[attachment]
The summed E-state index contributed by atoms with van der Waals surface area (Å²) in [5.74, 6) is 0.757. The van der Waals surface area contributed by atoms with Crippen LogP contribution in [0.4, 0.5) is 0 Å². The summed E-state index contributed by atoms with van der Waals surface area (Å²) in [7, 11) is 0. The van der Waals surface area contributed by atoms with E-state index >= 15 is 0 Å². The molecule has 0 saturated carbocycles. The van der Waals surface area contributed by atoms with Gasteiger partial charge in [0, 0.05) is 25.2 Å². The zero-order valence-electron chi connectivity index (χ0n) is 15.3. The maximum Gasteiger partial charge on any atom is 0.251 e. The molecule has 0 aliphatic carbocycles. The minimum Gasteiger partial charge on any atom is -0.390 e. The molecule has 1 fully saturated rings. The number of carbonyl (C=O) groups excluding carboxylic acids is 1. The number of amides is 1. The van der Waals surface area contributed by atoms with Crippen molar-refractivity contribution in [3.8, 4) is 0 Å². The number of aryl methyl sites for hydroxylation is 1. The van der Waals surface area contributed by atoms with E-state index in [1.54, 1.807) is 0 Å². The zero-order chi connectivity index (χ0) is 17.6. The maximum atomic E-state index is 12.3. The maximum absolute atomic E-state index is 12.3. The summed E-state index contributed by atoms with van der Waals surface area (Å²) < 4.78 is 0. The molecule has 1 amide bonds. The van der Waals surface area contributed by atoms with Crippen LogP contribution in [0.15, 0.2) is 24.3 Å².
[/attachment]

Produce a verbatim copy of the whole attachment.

The summed E-state index contributed by atoms with van der Waals surface area (Å²) in [5.74, 6) is 0.757. The van der Waals surface area contributed by atoms with Crippen LogP contribution in [0.4, 0.5) is 0 Å². The summed E-state index contributed by atoms with van der Waals surface area (Å²) in [7, 11) is 0. The van der Waals surface area contributed by atoms with E-state index >= 15 is 0 Å². The molecule has 0 saturated carbocycles. The van der Waals surface area contributed by atoms with Gasteiger partial charge in [0, 0.05) is 25.2 Å². The zero-order valence-electron chi connectivity index (χ0n) is 15.3. The maximum Gasteiger partial charge on any atom is 0.251 e. The molecule has 0 aliphatic carbocycles. The minimum Gasteiger partial charge on any atom is -0.390 e. The molecule has 1 fully saturated rings. The number of carbonyl (C=O) groups excluding carboxylic acids is 1. The number of amides is 1. The van der Waals surface area contributed by atoms with Crippen molar-refractivity contribution in [3.8, 4) is 0 Å². The number of aryl methyl sites for hydroxylation is 1. The van der Waals surface area contributed by atoms with E-state index in [1.54, 1.807) is 0 Å². The zero-order chi connectivity index (χ0) is 17.6. The maximum atomic E-state index is 12.3. The maximum absolute atomic E-state index is 12.3. The summed E-state index contributed by atoms with van der Waals surface area (Å²) < 4.78 is 0. The molecule has 1 amide bonds. The van der Waals surface area contributed by atoms with Crippen LogP contribution in [0.15, 0.2) is 24.3 Å².